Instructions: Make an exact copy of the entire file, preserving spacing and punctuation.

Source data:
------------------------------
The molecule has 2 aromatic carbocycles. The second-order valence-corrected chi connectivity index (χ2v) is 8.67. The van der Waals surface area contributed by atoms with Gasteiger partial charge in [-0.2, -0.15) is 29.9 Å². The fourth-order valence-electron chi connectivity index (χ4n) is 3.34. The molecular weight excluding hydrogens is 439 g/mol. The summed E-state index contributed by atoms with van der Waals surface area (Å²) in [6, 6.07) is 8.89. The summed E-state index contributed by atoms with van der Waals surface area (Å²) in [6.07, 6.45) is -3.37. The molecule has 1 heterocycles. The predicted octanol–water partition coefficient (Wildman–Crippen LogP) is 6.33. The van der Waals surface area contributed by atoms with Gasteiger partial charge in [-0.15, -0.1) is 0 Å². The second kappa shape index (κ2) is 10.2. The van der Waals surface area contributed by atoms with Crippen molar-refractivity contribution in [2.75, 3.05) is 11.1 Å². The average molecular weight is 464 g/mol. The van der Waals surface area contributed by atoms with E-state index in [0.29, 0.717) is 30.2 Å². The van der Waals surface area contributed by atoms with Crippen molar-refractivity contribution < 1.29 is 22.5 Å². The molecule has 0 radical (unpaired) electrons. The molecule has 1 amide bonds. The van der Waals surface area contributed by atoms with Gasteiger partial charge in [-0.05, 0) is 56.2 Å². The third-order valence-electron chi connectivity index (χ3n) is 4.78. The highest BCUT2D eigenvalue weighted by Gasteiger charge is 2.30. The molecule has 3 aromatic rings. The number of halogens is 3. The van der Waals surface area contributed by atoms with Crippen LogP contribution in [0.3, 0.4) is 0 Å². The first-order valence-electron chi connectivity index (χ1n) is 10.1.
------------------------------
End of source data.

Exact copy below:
The molecule has 2 aromatic carbocycles. The second-order valence-corrected chi connectivity index (χ2v) is 8.67. The van der Waals surface area contributed by atoms with Gasteiger partial charge in [-0.2, -0.15) is 29.9 Å². The fourth-order valence-electron chi connectivity index (χ4n) is 3.34. The molecular weight excluding hydrogens is 439 g/mol. The summed E-state index contributed by atoms with van der Waals surface area (Å²) in [6, 6.07) is 8.89. The summed E-state index contributed by atoms with van der Waals surface area (Å²) in [6.07, 6.45) is -3.37. The molecule has 1 heterocycles. The predicted octanol–water partition coefficient (Wildman–Crippen LogP) is 6.33. The van der Waals surface area contributed by atoms with Gasteiger partial charge in [-0.15, -0.1) is 0 Å². The second kappa shape index (κ2) is 10.2. The van der Waals surface area contributed by atoms with Crippen molar-refractivity contribution in [2.75, 3.05) is 11.1 Å². The average molecular weight is 464 g/mol. The van der Waals surface area contributed by atoms with E-state index in [0.29, 0.717) is 30.2 Å². The van der Waals surface area contributed by atoms with Crippen molar-refractivity contribution < 1.29 is 22.5 Å². The molecule has 0 radical (unpaired) electrons. The molecule has 1 amide bonds. The van der Waals surface area contributed by atoms with Gasteiger partial charge in [-0.05, 0) is 56.2 Å². The third-order valence-electron chi connectivity index (χ3n) is 4.78. The highest BCUT2D eigenvalue weighted by Gasteiger charge is 2.30. The molecule has 3 aromatic rings. The number of halogens is 3. The van der Waals surface area contributed by atoms with Crippen LogP contribution in [0.3, 0.4) is 0 Å². The first-order valence-electron chi connectivity index (χ1n) is 10.1.